Champions of change: Celebrating the recipients of the 2023 Dean’s Awards for Equity, Diversity and Inclusion

This year the Faculty of Information Technology recognised several collective teams and an individual standouts across its Dean’s Awards for Equity Diversity and Inclusion (EDI) categories.

These annual awards celebrate staff who have made outstanding contributions to EDI, surpassing the regular scope of their roles to drive sustained achievements across one or more of the following faculty and broader university strategies:

Open to academic, professional and sessional staff, the faculty recipients go in the running against winners across Monash for the Vice-Chancellor's Excellence Awards for Equity, Diversity and Inclusion in November 2023.

Here are more details about the 2023 winners and their impact:


Angkit Thapa Magar, Caitlin Reid, Dermott McGrath, Emmelyn Vincent, Heather Beveridge, Keshan Withanage, Teju Hari Krishna and Victoria Zhu

Marketing and Communications

The Marketing and Communications Team prioritised increasing the visibility of diverse student groups above and beyond their regular marketing roles, with a focus on reaching underrepresented groups such as low socio-economic status (SES) students, women and Indigenous students.

Through innovative programs and strategic initiatives, including advertising, content creation and partnerships, the team have surpassed the Monash benchmark for low socio-economic status (SES) diversity with a current representation of 13.2% – setting a standard for other faculties to follow.

Partnering with the Regional Education Student Network (RESN), the team invited a bus load of students from regional areas to the 2023 Open Day and developed targeted grants such as the 3K Tech Scholarship to improve access for students from regional and low-SES areas.

Leona Holloway

Inclusive Technologies, Department of Human-Centred Computing

Leona Holloway’s research and community engagement is leading to direct change within the blind and low vision (BLV) community, contributing to standards for accessible formats, the provision of accessible materials to BLV children and adults, and awareness of braille and tactile media as essential for people who are blind and deafblind.

In 2017, only one school for the blind in Australia offered 3D printing as a limited in-house service. Through Leona’s leadership within an ARC Linkage Project partnering with blindness organisations and the Victorian Department of Education, there are now six additional providers throughout Australia and New Zealand, and all seven have formalised processes for production and requests.

She has played a pivotal role in the organisation and delivery of many public outreach events, such as the National Science Week, Melbourne Knowledge Week and the Melbourne International Flower and Garden Show, where she simultaneously provided accessible materials for BLV  visitors, conducted research and raised awareness of why inclusion and accessibility are important.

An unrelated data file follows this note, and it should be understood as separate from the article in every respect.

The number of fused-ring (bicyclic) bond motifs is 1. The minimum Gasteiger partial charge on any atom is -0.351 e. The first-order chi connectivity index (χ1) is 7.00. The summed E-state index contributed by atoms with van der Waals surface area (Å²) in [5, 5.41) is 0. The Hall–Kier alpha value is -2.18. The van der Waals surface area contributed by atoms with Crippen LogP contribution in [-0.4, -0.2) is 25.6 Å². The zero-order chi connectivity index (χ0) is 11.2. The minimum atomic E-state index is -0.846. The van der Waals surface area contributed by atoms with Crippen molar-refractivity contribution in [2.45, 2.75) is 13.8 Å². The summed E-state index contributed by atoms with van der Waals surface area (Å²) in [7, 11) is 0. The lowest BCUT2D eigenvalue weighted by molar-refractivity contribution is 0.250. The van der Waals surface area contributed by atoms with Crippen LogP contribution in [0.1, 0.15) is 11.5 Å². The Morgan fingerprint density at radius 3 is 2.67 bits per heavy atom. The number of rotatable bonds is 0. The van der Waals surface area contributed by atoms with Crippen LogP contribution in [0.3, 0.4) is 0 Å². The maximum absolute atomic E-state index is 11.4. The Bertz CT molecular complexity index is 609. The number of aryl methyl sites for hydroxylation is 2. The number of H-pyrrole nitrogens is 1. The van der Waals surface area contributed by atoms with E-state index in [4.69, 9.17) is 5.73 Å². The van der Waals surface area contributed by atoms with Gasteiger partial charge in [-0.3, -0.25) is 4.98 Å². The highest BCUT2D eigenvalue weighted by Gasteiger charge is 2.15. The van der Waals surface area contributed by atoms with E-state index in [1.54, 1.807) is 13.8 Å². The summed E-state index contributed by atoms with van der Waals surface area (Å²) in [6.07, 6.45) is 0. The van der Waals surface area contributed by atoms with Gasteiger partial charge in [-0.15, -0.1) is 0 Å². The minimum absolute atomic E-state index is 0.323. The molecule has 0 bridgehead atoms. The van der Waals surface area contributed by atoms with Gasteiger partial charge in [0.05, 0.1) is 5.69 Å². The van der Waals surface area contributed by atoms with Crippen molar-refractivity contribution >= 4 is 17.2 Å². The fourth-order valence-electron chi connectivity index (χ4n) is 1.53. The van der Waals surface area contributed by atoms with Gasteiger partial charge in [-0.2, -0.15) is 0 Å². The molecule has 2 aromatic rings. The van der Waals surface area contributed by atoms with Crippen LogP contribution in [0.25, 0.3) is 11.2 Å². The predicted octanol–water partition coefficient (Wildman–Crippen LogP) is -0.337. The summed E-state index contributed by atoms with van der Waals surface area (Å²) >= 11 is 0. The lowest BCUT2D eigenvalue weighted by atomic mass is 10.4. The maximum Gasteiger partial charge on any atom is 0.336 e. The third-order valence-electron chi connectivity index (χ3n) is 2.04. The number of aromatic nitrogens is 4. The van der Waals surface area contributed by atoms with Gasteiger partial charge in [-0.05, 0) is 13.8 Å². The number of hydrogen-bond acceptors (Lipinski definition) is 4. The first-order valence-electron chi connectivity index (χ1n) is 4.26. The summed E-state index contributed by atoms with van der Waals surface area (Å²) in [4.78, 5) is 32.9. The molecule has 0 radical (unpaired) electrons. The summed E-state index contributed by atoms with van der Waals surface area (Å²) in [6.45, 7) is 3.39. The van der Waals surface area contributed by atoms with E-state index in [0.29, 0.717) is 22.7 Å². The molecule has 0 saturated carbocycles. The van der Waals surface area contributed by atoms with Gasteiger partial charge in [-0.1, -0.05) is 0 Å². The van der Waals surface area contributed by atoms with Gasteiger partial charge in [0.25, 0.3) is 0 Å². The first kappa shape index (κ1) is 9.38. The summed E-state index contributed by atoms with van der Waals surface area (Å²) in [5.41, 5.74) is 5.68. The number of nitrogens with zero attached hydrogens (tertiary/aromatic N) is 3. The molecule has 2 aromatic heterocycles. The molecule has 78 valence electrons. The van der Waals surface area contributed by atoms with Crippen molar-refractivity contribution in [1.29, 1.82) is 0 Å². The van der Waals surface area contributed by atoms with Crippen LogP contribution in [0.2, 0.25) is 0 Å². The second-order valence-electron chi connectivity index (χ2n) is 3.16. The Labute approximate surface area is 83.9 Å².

Her work has also led to the formalisation of 3D Printing Guidelines published on the Round Table website, attracting over 6,000 visits so far. 3D model designs published on Thingiverse have been downloaded up to 700 times per model, with a total of 22 models/collections made available to assist with tactile literacy, education and mapping for people who are from the BLV community. Many of the models have also been remixed and shared in other online repositories.


Professor Dragan Gasevic, Dr Guanliang Chen and Dr LeLe Sha

Centre for Learning Analytics at Monash (CoLAM), Department of Human-Centred Computing

Professor Gasevic, Dr Chen and Dr Sha are from the Centre for Learning Analytics at Monash (CoLAM) and they have made dedicated efforts to improve fairness and inclusivity in education through educational technologies.

Over the past two years, they have focused on improving algorithmic fairness in machine learning techniques commonly used in teaching and learning analytics contexts, advancing the research and practical understanding of predictive fairness.

Notably, their Learning Analytics project with Catholic Schools Parramatta Diocese demonstrates the practical application of their research in which they predict the likelihood of student failure in a unit, which enables proactive support from teachers.

Environment and Culture

Professor John Grundy

HumaniSE Lab, Department of Software Systems and Cybersecurity

Australian Laureate Fellow Professor Grundy uses a two-pronged approach to drive human-centred research that is purposeful, fair and collaborative.

Leading by example, he sets a precedent by spearheading high-quality and award-winning research, developing and designing software that supports diverse end users with a focus on vulnerable communities such as people living with disabilities, those with low digital literacy and internationally marginalised groups.

Professor Grundy embodies an empathetic and systematic leadership approach within the Lab to foster an inclusive work environment. As a result, all members feel empowered to be bold and innovative when developing software with improved accessibility and usability.

A notable initiative is the ‘diversity advancement’ portfolio, which celebrates the intersectionality of his team across different gender, cultural and ethnic backgrounds. This is realised through honouring cultural festivities, organising team-building activities, arranging informal get togethers more.

Professor Grundy also emphasises that all staff and students can communicate their opinions independently, and are treated with equal respect regardless of views. He is always willing to listen to his students, mentees, colleagues and peers, and actions his priority on work-life balance with regular runs and coffee shop meet-ups.